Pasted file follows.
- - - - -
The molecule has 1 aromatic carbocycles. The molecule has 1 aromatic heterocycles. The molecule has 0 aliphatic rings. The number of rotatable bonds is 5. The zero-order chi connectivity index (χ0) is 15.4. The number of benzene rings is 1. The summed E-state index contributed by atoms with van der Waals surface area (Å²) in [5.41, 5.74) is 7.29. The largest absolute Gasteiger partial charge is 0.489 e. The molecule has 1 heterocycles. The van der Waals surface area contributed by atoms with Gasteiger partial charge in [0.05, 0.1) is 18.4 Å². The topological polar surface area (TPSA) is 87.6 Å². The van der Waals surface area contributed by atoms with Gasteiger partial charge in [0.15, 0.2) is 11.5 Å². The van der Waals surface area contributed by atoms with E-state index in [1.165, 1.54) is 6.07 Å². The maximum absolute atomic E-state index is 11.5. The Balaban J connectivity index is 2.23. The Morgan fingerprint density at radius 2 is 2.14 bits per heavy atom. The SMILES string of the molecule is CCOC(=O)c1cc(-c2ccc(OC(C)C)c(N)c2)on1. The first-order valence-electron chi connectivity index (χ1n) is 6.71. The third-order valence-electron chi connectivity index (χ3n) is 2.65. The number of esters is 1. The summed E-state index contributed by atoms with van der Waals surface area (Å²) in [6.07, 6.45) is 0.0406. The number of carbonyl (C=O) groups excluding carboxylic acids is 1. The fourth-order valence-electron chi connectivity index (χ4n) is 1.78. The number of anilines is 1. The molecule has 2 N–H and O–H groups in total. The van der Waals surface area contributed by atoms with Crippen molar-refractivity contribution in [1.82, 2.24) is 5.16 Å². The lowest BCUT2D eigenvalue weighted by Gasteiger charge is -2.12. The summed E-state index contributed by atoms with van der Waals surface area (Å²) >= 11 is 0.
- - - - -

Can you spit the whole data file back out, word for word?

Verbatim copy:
The molecule has 1 aromatic carbocycles. The molecule has 1 aromatic heterocycles. The molecule has 0 aliphatic rings. The number of rotatable bonds is 5. The zero-order chi connectivity index (χ0) is 15.4. The number of benzene rings is 1. The summed E-state index contributed by atoms with van der Waals surface area (Å²) in [5.41, 5.74) is 7.29. The largest absolute Gasteiger partial charge is 0.489 e. The molecule has 1 heterocycles. The van der Waals surface area contributed by atoms with Gasteiger partial charge in [0.05, 0.1) is 18.4 Å². The topological polar surface area (TPSA) is 87.6 Å². The van der Waals surface area contributed by atoms with Gasteiger partial charge in [0.15, 0.2) is 11.5 Å². The van der Waals surface area contributed by atoms with E-state index in [1.165, 1.54) is 6.07 Å². The maximum absolute atomic E-state index is 11.5. The Balaban J connectivity index is 2.23. The Morgan fingerprint density at radius 2 is 2.14 bits per heavy atom. The SMILES string of the molecule is CCOC(=O)c1cc(-c2ccc(OC(C)C)c(N)c2)on1. The first-order valence-electron chi connectivity index (χ1n) is 6.71. The third-order valence-electron chi connectivity index (χ3n) is 2.65. The number of esters is 1. The summed E-state index contributed by atoms with van der Waals surface area (Å²) in [6.07, 6.45) is 0.0406. The number of carbonyl (C=O) groups excluding carboxylic acids is 1. The fourth-order valence-electron chi connectivity index (χ4n) is 1.78. The number of anilines is 1. The molecule has 2 N–H and O–H groups in total. The van der Waals surface area contributed by atoms with Crippen molar-refractivity contribution in [1.82, 2.24) is 5.16 Å². The lowest BCUT2D eigenvalue weighted by Gasteiger charge is -2.12. The summed E-state index contributed by atoms with van der Waals surface area (Å²) >= 11 is 0.